These sorts of moves often run into faculty opposition. At the University of Vermont, professors held an online “teach-in” last month to protest the proposed cuts, and have taken to social media to organize opposition. Julie Roberts, a professor of linguistics and chair of the Faculty Senate, says administrators have been talking about the need for changes for decades, but the proposed department terminations seem “rather haphazard and don’t seem to be part of a bigger strategic plan.” She’s concerned that they will damage the university’s liberal-arts foundation. If the cuts keep, say, intro Latin and eliminate upper-level courses or the ability to major in classics, “essentially, you’ve turned a college field of study into high school. And there’s nothing wrong with high school, but it should be different qualitatively than the college experience.”
Some faculty observers worry that Covid-19 may simply be giving cover to administrators to make changes. Irene Mulvey, president of the American Association of University Professors and a professor of mathematics at Fairfield University, says that, while she understands that the pandemic has had financial impacts, they “may not be as bad as some institutions want to claim, because they might want to use the crisis to make cuts they’ve wanted to make all along.”
And cuts alone will not be enough to turn around a college’s troubled fortunes. For long-term financial stability, Atkins says, “you have to find ways to grow.” That often means new programs.
Most colleges typically offer new programs based on the interests of the faculty, or imitating the successes of other institutions. If a college’s budget is tight and the stakes for its future are existential, it has to introduce programs that data show will bring in the most students and revenue — health care and tech are particularly attractive right now, for example — but that may not be the faculty specialty or the hot emerging program. That doesn’t mean that every program a college ever considers is worth doing only if it’s profitable. “If a struggling institution only has so many resources to reinvest to improve its fortunes, and you put it into something that doesn’t take off,” he adds, “then you just lit a match to the very scarce capital you have.”
Atkins spends much of his professional life helping colleges determine which academic programs will perform best in enrollment and revenue and which might be worth re-evaluating, but he believes that the university “isn’t supposed to be a vocational school — somehow or other, we have to transmit our culture from one generation to another.” Departments with just a few majors, or that lose money but serve the institution’s mission, can be just as important to a college’s future as the biggest program on campus. “You’ve got to build the right web of cross-subsidies,” Atkins says, “so the things that are big cover the things that are not.”
Many people already have. Colleges have lost about 12 percent of their workers nationwide during the pandemic, according to an analysis conducted by The Chronicle. Most of those laid off were staff members, particularly in food services, maintenance, and other hourly wage jobs related to on-campus operations that were interrupted when classes moved online last spring. Some of those positions may need to be filled again when classrooms and dorms return to full capacity, though many may not.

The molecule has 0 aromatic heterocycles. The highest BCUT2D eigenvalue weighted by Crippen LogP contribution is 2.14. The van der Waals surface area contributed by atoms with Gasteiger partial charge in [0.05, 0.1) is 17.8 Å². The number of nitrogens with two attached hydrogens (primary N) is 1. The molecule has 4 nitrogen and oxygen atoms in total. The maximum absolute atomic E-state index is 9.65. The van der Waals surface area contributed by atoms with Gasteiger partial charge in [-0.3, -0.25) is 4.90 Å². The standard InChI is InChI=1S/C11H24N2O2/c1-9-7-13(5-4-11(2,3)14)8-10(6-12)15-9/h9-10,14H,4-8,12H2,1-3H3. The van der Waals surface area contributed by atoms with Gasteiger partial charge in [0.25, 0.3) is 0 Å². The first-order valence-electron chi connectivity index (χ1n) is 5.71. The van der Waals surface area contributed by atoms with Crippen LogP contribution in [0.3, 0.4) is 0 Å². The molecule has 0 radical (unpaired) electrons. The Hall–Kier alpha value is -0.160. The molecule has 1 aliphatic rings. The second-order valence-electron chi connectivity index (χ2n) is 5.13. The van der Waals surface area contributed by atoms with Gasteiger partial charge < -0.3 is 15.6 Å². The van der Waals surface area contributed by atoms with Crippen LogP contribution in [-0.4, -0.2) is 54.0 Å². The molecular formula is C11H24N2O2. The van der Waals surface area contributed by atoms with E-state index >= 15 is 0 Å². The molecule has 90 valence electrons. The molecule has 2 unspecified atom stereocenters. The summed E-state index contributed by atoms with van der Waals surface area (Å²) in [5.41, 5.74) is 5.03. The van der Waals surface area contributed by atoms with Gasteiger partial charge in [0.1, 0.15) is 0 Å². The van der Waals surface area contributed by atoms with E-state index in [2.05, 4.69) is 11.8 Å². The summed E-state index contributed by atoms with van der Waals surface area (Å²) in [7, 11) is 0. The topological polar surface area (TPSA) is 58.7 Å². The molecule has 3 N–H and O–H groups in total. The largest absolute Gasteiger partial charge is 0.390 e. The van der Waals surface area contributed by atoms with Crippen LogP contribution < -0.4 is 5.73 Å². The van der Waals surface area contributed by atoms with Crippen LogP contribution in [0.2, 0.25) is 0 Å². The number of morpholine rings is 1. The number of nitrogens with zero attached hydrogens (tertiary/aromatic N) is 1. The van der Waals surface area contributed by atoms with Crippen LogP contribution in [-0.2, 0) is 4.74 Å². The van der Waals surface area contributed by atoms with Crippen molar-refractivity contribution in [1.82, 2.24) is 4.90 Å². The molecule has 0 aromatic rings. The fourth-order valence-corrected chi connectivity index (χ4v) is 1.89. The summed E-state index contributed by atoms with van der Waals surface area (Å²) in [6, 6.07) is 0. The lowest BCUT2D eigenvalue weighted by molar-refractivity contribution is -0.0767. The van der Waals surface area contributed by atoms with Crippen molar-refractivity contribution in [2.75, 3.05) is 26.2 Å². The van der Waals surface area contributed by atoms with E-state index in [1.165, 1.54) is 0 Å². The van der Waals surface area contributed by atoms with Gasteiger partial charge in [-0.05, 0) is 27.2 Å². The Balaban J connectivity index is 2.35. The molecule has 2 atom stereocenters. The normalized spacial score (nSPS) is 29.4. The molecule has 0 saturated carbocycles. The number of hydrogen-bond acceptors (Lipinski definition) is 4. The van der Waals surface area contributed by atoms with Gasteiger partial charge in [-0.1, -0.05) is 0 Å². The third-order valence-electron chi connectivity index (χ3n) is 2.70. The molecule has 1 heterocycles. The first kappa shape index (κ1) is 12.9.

Layoffs at a college can be especially complicated. Many higher-education labor forces are unionized, and job terminations are subject to negotiated conditions. And then there’s tenure. Academic tenure ostensibly protects the professors who have earned it from losing their employment except in the most extreme circumstances of misbehavior or institutional distress, but it’s eroding. In January, the Kansas Board of Regents temporarily granted the state’s six public universities expanded powers to fire tenured faculty.
Mulvey, of AAUP, says she gets that administrators want flexibility and nimbleness for hiring, “but it’s tenured faculty with academic freedom that make a great institution.”
Layoffs also affect individual lives, families, and communities. They can crush morale, strain working relationships, and in some cases, exacerbate larger inequities.
The layoffs of hourly workers during Covid-19 carry a racial dimension that college leaders must bear in mind, says Shaun R. Harper, professor of management and organization and executive director of the Race and Equity Center at the University of Southern California. The higher-education work force is stratified by race, with people of color largely concentrated in food-services, custodial, groundskeeping, and clerical roles. The latter are often the first laid off in tough times, and they absorbed the brunt of job losses during the first weeks of Covid-19 — laid off by a college leadership that is predominantly white, Harper says. That dynamic “creates even more racial inequity and more stratification in the workplace, if we don’t have a plan and a strategy for that.”
When college leaders contemplate big changes, they often focus on trying to minimize blowback. The college leaders Atkins works with typically see that as one of “their biggest challenges.” There is a relatively simple solution, he says: Bring data and involve the stakeholders in the process. Good data is especially essential for confronting change with professors. “They’re researchers, they’re analysts, right?” Atkins says. “And if you come with a bad argument, they’re not going to be very receptive.”
It’s important for leaders to make it part of their message that the contracting university will, eventually, grow. That will mean new hires, new programs, and, hopefully, new students, new revenues, and a new tailwind for other projects and plans. “Being willing to talk about growth and cuts in the same breath, I think, is terribly important in this environment,” says Atkins. “It gives people some hope.”